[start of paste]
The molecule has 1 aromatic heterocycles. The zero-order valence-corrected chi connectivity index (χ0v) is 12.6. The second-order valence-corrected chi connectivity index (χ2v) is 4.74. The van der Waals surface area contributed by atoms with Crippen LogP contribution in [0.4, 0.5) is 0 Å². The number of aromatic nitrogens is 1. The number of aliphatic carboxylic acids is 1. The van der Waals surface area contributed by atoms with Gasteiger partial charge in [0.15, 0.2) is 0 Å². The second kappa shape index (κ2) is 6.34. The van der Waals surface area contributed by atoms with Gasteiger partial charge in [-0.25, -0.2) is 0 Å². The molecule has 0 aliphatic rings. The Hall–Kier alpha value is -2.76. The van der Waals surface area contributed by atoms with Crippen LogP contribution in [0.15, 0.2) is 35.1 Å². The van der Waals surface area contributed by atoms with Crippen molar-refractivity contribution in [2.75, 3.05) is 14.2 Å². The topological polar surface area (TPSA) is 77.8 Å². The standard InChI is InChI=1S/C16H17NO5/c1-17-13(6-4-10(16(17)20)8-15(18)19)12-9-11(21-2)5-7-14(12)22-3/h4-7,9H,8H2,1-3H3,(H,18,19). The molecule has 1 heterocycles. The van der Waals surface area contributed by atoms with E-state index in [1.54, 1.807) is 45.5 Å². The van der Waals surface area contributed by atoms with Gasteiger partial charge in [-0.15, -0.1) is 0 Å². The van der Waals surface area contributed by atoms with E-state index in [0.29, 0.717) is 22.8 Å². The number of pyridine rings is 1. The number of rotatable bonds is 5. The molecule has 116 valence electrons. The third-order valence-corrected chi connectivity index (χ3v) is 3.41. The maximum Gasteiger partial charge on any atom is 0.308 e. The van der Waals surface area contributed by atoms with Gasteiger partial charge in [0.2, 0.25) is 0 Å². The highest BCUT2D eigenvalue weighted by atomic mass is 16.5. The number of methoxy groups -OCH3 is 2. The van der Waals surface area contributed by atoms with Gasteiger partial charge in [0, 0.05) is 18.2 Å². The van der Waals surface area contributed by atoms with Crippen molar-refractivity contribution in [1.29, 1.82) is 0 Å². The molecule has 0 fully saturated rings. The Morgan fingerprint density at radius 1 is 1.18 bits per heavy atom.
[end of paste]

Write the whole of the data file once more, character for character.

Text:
The molecule has 1 aromatic heterocycles. The zero-order valence-corrected chi connectivity index (χ0v) is 12.6. The second-order valence-corrected chi connectivity index (χ2v) is 4.74. The van der Waals surface area contributed by atoms with Crippen LogP contribution in [0.4, 0.5) is 0 Å². The number of aromatic nitrogens is 1. The number of aliphatic carboxylic acids is 1. The van der Waals surface area contributed by atoms with Gasteiger partial charge in [0.15, 0.2) is 0 Å². The second kappa shape index (κ2) is 6.34. The van der Waals surface area contributed by atoms with Gasteiger partial charge in [-0.25, -0.2) is 0 Å². The molecule has 0 aliphatic rings. The Hall–Kier alpha value is -2.76. The van der Waals surface area contributed by atoms with Crippen LogP contribution in [0.15, 0.2) is 35.1 Å². The van der Waals surface area contributed by atoms with Crippen molar-refractivity contribution in [2.75, 3.05) is 14.2 Å². The topological polar surface area (TPSA) is 77.8 Å². The standard InChI is InChI=1S/C16H17NO5/c1-17-13(6-4-10(16(17)20)8-15(18)19)12-9-11(21-2)5-7-14(12)22-3/h4-7,9H,8H2,1-3H3,(H,18,19). The molecule has 1 heterocycles. The van der Waals surface area contributed by atoms with E-state index in [1.54, 1.807) is 45.5 Å². The van der Waals surface area contributed by atoms with Gasteiger partial charge in [-0.15, -0.1) is 0 Å². The van der Waals surface area contributed by atoms with E-state index in [0.29, 0.717) is 22.8 Å². The number of pyridine rings is 1. The number of rotatable bonds is 5. The molecule has 116 valence electrons. The third-order valence-corrected chi connectivity index (χ3v) is 3.41. The maximum Gasteiger partial charge on any atom is 0.308 e. The van der Waals surface area contributed by atoms with Gasteiger partial charge in [0.2, 0.25) is 0 Å². The highest BCUT2D eigenvalue weighted by atomic mass is 16.5. The number of methoxy groups -OCH3 is 2. The van der Waals surface area contributed by atoms with Gasteiger partial charge in [0, 0.05) is 18.2 Å². The van der Waals surface area contributed by atoms with Crippen molar-refractivity contribution in [1.29, 1.82) is 0 Å². The molecule has 0 fully saturated rings. The Morgan fingerprint density at radius 1 is 1.18 bits per heavy atom.